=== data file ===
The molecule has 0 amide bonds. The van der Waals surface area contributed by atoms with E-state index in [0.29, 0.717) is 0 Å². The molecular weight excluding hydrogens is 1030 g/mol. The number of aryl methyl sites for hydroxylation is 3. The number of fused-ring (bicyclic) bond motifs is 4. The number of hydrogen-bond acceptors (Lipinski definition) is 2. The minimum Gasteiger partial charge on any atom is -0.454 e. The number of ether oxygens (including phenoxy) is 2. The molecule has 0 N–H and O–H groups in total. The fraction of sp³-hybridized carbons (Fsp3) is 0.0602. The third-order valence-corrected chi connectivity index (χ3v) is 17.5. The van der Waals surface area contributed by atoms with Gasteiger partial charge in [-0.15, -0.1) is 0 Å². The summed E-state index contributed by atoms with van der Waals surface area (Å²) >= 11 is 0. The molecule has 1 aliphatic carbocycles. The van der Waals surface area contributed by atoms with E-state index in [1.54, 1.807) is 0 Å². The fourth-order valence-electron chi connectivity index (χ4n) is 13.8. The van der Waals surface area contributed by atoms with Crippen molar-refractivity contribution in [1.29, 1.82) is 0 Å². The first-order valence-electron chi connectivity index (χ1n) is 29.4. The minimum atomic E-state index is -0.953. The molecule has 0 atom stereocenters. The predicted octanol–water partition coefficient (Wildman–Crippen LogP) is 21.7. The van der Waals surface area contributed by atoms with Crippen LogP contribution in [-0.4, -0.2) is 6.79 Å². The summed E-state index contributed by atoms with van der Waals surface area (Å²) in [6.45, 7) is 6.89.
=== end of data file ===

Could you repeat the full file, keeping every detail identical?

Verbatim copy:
The molecule has 0 amide bonds. The van der Waals surface area contributed by atoms with E-state index in [0.29, 0.717) is 0 Å². The molecular weight excluding hydrogens is 1030 g/mol. The number of aryl methyl sites for hydroxylation is 3. The number of fused-ring (bicyclic) bond motifs is 4. The number of hydrogen-bond acceptors (Lipinski definition) is 2. The minimum Gasteiger partial charge on any atom is -0.454 e. The number of ether oxygens (including phenoxy) is 2. The molecule has 0 N–H and O–H groups in total. The fraction of sp³-hybridized carbons (Fsp3) is 0.0602. The third-order valence-corrected chi connectivity index (χ3v) is 17.5. The van der Waals surface area contributed by atoms with Gasteiger partial charge in [-0.15, -0.1) is 0 Å². The summed E-state index contributed by atoms with van der Waals surface area (Å²) >= 11 is 0. The molecule has 1 aliphatic carbocycles. The van der Waals surface area contributed by atoms with E-state index in [1.54, 1.807) is 0 Å². The fourth-order valence-electron chi connectivity index (χ4n) is 13.8. The van der Waals surface area contributed by atoms with Crippen molar-refractivity contribution in [1.29, 1.82) is 0 Å². The first-order valence-electron chi connectivity index (χ1n) is 29.4. The minimum atomic E-state index is -0.953. The molecule has 0 atom stereocenters. The predicted octanol–water partition coefficient (Wildman–Crippen LogP) is 21.7. The van der Waals surface area contributed by atoms with Crippen LogP contribution in [-0.4, -0.2) is 6.79 Å². The summed E-state index contributed by atoms with van der Waals surface area (Å²) in [6.45, 7) is 6.89.